Evidently, the most recent burning question among wine geeks and producers has been: if American syrahs are so good these days, why aren’t they “selling?”
Whatever the reason, despite the fact that it’s been over twenty years since Randall Grahm started posing on magazine covers as the Masked Man to stir up enthusiasm for the movement that became known as the Rhône Rangers, the surge of numerous, world class quality American syrahs is still a very recent development. Most of today’s consumers just haven’t had the chance to catch on to them. Heck, a lot of wine professionals are still unaware of recent breakthroughs, and are just beginning to grasp the stylistic and terroir related variations.
Not long ago, after all, it was commonly thought that interest in red zinfandels would die soon after the White Zinfandel phase, and that American pinot noirs would never amount to anything serious. Shows you what “experts” know. Simple observation of recent history tells you that even the best things usually take time, and that positive consumer response does indeed follow proliferation of styles and quality (so much for the industry adage that consumers are confused by variety).
Recently, during a three-day sommelier tour of Santa Barbara that I organized, the topic of how to turn guests on to syrah came up during a meeting with some of the region’s top syrah producers. During the exchange one simple, sensible thought precipitated: restaurant guests need to find relevance in American syrahs, and the most effective way restaurateurs can show that is by highlighting them with compatible foods people love to eat.
Sounds simple enough; and in fact, when it comes to syrah, it really isn’t that difficult a thing at all: since by the very nature of the grape’s perfumed, fruit forward qualities, it’s an extremely food-friendly wine. From mesclun salads in winey vinaigrettes and roasted game birds in fruit reductions, to barbecue spiced meats and chocolates laced with raw cacao, framboise or berries, syrah stretches the boundaries of food and wine matching as far as any wine can (including pinot noir and riesling). Mediterranean influenced food flexibility, if you recall, was a major part of the Rhône Rangers’ original battle cry, although the new American syrahs have evolved even beyond that.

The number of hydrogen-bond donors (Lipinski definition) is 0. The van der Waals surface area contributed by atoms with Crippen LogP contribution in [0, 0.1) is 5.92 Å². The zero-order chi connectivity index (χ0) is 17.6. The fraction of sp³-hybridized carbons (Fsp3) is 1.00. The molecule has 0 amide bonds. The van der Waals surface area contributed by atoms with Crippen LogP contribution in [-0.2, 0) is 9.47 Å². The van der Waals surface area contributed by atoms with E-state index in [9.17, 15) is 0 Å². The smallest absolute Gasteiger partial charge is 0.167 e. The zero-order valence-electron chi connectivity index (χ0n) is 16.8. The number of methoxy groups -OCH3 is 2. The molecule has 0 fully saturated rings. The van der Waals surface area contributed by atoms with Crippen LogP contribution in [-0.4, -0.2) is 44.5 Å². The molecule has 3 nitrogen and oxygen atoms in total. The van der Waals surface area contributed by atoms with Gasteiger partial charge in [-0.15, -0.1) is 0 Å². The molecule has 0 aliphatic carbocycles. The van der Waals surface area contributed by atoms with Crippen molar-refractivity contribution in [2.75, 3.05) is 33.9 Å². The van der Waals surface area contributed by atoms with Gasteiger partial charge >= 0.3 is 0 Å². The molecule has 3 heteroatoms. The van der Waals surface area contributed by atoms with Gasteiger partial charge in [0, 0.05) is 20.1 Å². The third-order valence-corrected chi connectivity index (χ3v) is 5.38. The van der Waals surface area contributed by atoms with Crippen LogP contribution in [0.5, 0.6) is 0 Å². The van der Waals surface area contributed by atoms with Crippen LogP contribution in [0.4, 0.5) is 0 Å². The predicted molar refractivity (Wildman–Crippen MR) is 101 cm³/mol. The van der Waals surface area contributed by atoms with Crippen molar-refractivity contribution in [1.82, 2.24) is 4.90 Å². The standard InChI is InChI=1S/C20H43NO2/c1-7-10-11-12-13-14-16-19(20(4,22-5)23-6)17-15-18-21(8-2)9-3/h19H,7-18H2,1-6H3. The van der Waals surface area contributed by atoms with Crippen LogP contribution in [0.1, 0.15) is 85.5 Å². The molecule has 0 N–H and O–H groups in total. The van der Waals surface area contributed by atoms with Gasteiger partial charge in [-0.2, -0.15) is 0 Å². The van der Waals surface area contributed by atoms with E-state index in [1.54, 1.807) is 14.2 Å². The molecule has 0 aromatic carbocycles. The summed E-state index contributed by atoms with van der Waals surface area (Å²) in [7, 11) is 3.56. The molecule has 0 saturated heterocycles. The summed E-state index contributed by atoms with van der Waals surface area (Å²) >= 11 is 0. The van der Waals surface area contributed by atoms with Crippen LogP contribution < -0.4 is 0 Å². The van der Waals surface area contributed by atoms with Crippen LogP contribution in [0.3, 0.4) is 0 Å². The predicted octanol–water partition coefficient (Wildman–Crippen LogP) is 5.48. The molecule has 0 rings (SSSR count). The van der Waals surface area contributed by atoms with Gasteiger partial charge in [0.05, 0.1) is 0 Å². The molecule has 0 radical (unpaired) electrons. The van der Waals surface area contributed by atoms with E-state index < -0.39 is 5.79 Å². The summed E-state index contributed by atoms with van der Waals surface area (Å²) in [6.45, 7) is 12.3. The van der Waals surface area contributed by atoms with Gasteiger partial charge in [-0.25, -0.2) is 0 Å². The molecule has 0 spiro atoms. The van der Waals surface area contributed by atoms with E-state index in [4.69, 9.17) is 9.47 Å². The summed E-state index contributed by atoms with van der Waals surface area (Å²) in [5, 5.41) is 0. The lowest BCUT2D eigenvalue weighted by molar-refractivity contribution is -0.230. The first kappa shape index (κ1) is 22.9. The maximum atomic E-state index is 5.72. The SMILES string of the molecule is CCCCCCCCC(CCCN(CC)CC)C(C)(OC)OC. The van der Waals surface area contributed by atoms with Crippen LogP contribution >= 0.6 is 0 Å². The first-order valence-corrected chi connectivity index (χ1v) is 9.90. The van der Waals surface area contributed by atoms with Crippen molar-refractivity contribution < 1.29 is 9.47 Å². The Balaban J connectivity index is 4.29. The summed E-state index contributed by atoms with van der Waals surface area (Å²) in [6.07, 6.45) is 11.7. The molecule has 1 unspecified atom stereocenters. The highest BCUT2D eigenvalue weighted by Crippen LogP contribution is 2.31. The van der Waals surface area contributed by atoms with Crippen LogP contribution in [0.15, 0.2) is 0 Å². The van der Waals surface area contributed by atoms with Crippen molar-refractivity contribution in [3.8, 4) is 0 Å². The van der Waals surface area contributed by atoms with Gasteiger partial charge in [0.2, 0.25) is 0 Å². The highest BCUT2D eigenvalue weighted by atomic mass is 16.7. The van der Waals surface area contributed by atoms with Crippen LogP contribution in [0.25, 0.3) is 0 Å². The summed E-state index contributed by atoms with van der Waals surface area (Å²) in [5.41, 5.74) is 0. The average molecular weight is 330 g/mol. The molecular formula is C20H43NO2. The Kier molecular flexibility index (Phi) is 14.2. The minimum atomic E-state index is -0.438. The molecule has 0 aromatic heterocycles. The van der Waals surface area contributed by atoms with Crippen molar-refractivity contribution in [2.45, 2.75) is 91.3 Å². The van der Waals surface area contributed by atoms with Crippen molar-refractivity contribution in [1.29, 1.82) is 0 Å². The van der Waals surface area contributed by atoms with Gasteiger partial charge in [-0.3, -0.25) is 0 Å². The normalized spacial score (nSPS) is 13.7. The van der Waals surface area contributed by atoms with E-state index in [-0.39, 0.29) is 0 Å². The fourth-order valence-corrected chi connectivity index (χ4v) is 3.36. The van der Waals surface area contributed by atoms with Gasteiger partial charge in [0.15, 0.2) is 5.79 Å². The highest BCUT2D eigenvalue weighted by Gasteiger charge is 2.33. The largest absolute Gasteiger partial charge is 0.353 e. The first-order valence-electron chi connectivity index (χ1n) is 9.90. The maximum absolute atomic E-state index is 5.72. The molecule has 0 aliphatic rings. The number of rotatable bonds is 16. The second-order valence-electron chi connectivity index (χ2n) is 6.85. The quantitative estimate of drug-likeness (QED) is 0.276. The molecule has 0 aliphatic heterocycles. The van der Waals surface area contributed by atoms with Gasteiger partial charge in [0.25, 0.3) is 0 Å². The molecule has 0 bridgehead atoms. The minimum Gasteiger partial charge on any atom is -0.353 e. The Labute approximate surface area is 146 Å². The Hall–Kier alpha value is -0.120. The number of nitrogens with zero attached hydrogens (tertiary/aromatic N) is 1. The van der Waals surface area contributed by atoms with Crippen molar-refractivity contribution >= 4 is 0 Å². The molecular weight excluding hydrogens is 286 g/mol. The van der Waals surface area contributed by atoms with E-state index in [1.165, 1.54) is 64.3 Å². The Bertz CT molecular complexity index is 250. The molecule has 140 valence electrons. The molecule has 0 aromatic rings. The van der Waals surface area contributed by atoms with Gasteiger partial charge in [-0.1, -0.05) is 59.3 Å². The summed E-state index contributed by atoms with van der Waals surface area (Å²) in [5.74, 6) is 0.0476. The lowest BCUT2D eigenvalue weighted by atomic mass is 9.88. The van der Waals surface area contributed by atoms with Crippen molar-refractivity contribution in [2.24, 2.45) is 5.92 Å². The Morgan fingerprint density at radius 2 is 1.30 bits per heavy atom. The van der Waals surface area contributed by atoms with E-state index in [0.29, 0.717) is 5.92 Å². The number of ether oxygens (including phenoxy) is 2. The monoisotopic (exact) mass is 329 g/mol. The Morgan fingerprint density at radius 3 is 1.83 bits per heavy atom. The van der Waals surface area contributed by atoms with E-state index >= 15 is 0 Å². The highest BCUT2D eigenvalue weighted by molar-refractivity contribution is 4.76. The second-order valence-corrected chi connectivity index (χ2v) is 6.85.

Withal, when cooking for syrah, some basic guidelines to follow:
• Syrah is a quintessential “big red” calling for red fleshed foods – from beef and lamb to tuna, goose and game, or else fattier cuts of pork.
• It pays to play up to syrah’s spice (suggestive of black pepper and smoky incense), a complexity that is more subtle that often assumed; and this can be done with use of aromatics like garlic and alliums, peppercorns and peppers (bells as well as chiles), cinnamon and clove, all mushrooms, mustards, ginger, bay, basil, mints, parsley, sage, rosemary, oregano, and thyme.
• The violet and floral qualities of syrah can be highlighted with the use of plum, berries and cherries (fresh or dried).
• Grilling and roasting are always good ideas, but bringing out the sweetly scented berry or plum qualities of syrah by first marinating any number of ways is also good. We’ve had luck with soy sauces infused with ginger, garlic, scallions, star anise, lemon grass, and even chili pastes, balanced by sweeteners like palm sugar (i.e. the Chinese or Asian-Fusion friendly elements of syrah).
• Any variation of American barbecue marinades -- especially meatier beef ribs or chewy tips in vinegar (as in the Carolinas) or mustard laced sauces -- will play off the flowery fruit, peppery spice (connects with restrained chili spices, often with electrical results), and underlying acidity of classically composed syrahs.
• There is enough of a sweetly fruit forward quality in top drawer syrah to be successful with stews and braises; classically in seasoned natural stocks (especially with quatre-epices), and innovatingly in Japanese, Chinese or Korean inspired stocks
Finally, some more syrah-and-food for thought – a few matches (involving syrah based reds from around the world) that I have recently known and loved:
• Chinese red spiced Kurabuto pork belly with a napa cabbage fondue, matched with a black, meaty, violet and smoked bacon scented Samsara Los Alamos (Santa Barbara) Syrah.
• Twice cooked duck and mesclun salad with confit of garlic in a syrah reduced balsamic vinaigrette with Chave’s sprightly, smoky, slightly gamey and smoothly rounded Saint-Joseph Offerus.
• Cracked peppercorn crusted tuna in a garlic thyme syrah infused syrup with a moderately tannic, fragrant, black pepper and sandalwood scented Bonny Doon Le Pousseur Syrah.
• Grilled quail and wild mushroom terrine in a spicy roasted red bell pepper sauce with a round, friendly, fruit driven Qupe Central Coast Syrah.
• Cassoulet of lamb, oxtail and pig’s ear with a classically huge, muscular, stony textured Cornas by Thierry Allemand.
• Australian free-range lamb chop in a wild cherry shiraz reduction with a brothy bouqueted, sinewy, sculpted ten year old Penfolds Grange-Hermitage.
• Hoisin marinated tenderloin of lamb in a tamarind plum ginger glaze with wasabi mash, matched by a massive yet plump, nimble, sweetly concentrated Justin Focus Paso Robles Syrah
• A roasted ribeye of veal with hedgehog mushrooms and rosemary/oregano tinged mornay with a lush yet muscular, resiny herb spiced Shenandoah Valley Syrah by C.G. Di Arie.